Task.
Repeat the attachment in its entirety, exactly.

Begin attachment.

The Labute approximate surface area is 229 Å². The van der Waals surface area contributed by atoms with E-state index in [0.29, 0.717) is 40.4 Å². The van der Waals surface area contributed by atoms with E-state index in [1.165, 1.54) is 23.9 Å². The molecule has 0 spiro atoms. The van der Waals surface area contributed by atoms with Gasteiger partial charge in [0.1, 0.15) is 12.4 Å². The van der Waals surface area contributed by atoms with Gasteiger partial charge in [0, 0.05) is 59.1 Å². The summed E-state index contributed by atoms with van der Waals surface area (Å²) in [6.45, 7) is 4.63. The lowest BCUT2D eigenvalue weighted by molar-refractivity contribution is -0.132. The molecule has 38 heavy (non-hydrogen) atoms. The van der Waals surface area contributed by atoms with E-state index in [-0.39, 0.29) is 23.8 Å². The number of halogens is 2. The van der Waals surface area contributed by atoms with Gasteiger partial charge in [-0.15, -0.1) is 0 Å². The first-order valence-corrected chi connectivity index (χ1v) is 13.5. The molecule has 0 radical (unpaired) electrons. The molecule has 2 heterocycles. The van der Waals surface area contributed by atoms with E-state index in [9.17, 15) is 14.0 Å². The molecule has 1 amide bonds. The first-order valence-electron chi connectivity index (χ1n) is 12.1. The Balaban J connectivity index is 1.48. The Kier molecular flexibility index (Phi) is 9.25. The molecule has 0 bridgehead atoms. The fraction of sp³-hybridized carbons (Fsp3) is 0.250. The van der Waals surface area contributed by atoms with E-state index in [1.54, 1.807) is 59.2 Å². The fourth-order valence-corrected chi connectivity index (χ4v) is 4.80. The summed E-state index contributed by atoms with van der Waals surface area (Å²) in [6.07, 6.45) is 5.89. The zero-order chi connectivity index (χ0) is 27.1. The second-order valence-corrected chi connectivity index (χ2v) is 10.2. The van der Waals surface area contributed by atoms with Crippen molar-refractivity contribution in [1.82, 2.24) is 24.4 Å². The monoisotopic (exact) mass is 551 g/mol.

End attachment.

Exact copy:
The Labute approximate surface area is 229 Å². The van der Waals surface area contributed by atoms with E-state index in [0.29, 0.717) is 40.4 Å². The van der Waals surface area contributed by atoms with E-state index in [1.165, 1.54) is 23.9 Å². The molecule has 0 spiro atoms. The van der Waals surface area contributed by atoms with Gasteiger partial charge in [0.1, 0.15) is 12.4 Å². The van der Waals surface area contributed by atoms with Gasteiger partial charge in [0, 0.05) is 59.1 Å². The summed E-state index contributed by atoms with van der Waals surface area (Å²) in [6.45, 7) is 4.63. The lowest BCUT2D eigenvalue weighted by molar-refractivity contribution is -0.132. The molecule has 38 heavy (non-hydrogen) atoms. The van der Waals surface area contributed by atoms with E-state index in [-0.39, 0.29) is 23.8 Å². The number of halogens is 2. The van der Waals surface area contributed by atoms with Gasteiger partial charge in [-0.15, -0.1) is 0 Å². The first-order valence-corrected chi connectivity index (χ1v) is 13.5. The molecule has 0 radical (unpaired) electrons. The molecule has 2 heterocycles. The van der Waals surface area contributed by atoms with E-state index in [9.17, 15) is 14.0 Å². The molecule has 1 amide bonds. The first-order valence-electron chi connectivity index (χ1n) is 12.1. The Balaban J connectivity index is 1.48. The Kier molecular flexibility index (Phi) is 9.25. The molecule has 0 bridgehead atoms. The fraction of sp³-hybridized carbons (Fsp3) is 0.250. The van der Waals surface area contributed by atoms with E-state index in [1.54, 1.807) is 59.2 Å². The fourth-order valence-corrected chi connectivity index (χ4v) is 4.80. The summed E-state index contributed by atoms with van der Waals surface area (Å²) in [6.07, 6.45) is 5.89. The zero-order chi connectivity index (χ0) is 27.1. The second-order valence-corrected chi connectivity index (χ2v) is 10.2. The van der Waals surface area contributed by atoms with Crippen molar-refractivity contribution in [1.82, 2.24) is 24.4 Å². The monoisotopic (exact) mass is 551 g/mol.